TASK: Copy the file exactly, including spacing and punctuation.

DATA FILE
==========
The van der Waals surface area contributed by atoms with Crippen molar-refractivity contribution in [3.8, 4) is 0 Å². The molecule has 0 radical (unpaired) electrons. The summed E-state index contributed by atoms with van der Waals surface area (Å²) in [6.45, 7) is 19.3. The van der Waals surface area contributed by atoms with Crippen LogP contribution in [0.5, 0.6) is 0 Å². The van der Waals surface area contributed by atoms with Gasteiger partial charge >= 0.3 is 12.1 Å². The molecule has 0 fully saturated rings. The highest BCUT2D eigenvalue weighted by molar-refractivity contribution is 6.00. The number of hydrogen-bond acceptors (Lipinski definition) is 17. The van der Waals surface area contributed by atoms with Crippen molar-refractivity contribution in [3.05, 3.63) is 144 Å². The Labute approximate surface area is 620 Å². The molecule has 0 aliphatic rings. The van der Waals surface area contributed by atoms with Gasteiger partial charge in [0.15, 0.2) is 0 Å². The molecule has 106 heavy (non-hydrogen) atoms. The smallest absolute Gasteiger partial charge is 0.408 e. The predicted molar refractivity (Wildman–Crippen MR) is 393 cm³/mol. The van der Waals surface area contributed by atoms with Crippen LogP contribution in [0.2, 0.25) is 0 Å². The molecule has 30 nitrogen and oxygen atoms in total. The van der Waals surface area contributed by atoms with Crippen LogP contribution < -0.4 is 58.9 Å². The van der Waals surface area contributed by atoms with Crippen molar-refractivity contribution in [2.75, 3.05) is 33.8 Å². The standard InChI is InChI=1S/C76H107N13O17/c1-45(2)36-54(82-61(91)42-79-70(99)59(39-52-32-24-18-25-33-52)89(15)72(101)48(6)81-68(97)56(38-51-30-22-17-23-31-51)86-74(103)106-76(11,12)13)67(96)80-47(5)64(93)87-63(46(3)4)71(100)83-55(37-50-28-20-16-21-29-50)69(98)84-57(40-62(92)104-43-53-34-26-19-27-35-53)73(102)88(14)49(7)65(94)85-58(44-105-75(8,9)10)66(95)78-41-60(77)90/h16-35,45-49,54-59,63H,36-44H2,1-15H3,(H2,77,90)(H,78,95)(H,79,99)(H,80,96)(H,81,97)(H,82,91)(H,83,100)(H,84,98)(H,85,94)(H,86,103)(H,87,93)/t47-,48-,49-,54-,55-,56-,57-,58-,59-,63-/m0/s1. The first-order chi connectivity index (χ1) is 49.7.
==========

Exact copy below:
The van der Waals surface area contributed by atoms with Crippen molar-refractivity contribution in [3.8, 4) is 0 Å². The molecule has 0 radical (unpaired) electrons. The summed E-state index contributed by atoms with van der Waals surface area (Å²) in [6.45, 7) is 19.3. The van der Waals surface area contributed by atoms with Crippen LogP contribution in [0.5, 0.6) is 0 Å². The van der Waals surface area contributed by atoms with Gasteiger partial charge >= 0.3 is 12.1 Å². The molecule has 0 fully saturated rings. The highest BCUT2D eigenvalue weighted by molar-refractivity contribution is 6.00. The number of hydrogen-bond acceptors (Lipinski definition) is 17. The van der Waals surface area contributed by atoms with Crippen molar-refractivity contribution in [3.05, 3.63) is 144 Å². The Labute approximate surface area is 620 Å². The molecule has 0 aliphatic rings. The van der Waals surface area contributed by atoms with Gasteiger partial charge in [0.15, 0.2) is 0 Å². The molecule has 106 heavy (non-hydrogen) atoms. The smallest absolute Gasteiger partial charge is 0.408 e. The predicted molar refractivity (Wildman–Crippen MR) is 393 cm³/mol. The van der Waals surface area contributed by atoms with Crippen LogP contribution in [0.2, 0.25) is 0 Å². The molecule has 30 nitrogen and oxygen atoms in total. The van der Waals surface area contributed by atoms with Crippen LogP contribution < -0.4 is 58.9 Å². The van der Waals surface area contributed by atoms with Crippen molar-refractivity contribution in [2.75, 3.05) is 33.8 Å². The standard InChI is InChI=1S/C76H107N13O17/c1-45(2)36-54(82-61(91)42-79-70(99)59(39-52-32-24-18-25-33-52)89(15)72(101)48(6)81-68(97)56(38-51-30-22-17-23-31-51)86-74(103)106-76(11,12)13)67(96)80-47(5)64(93)87-63(46(3)4)71(100)83-55(37-50-28-20-16-21-29-50)69(98)84-57(40-62(92)104-43-53-34-26-19-27-35-53)73(102)88(14)49(7)65(94)85-58(44-105-75(8,9)10)66(95)78-41-60(77)90/h16-35,45-49,54-59,63H,36-44H2,1-15H3,(H2,77,90)(H,78,95)(H,79,99)(H,80,96)(H,81,97)(H,82,91)(H,83,100)(H,84,98)(H,85,94)(H,86,103)(H,87,93)/t47-,48-,49-,54-,55-,56-,57-,58-,59-,63-/m0/s1. The first-order chi connectivity index (χ1) is 49.7.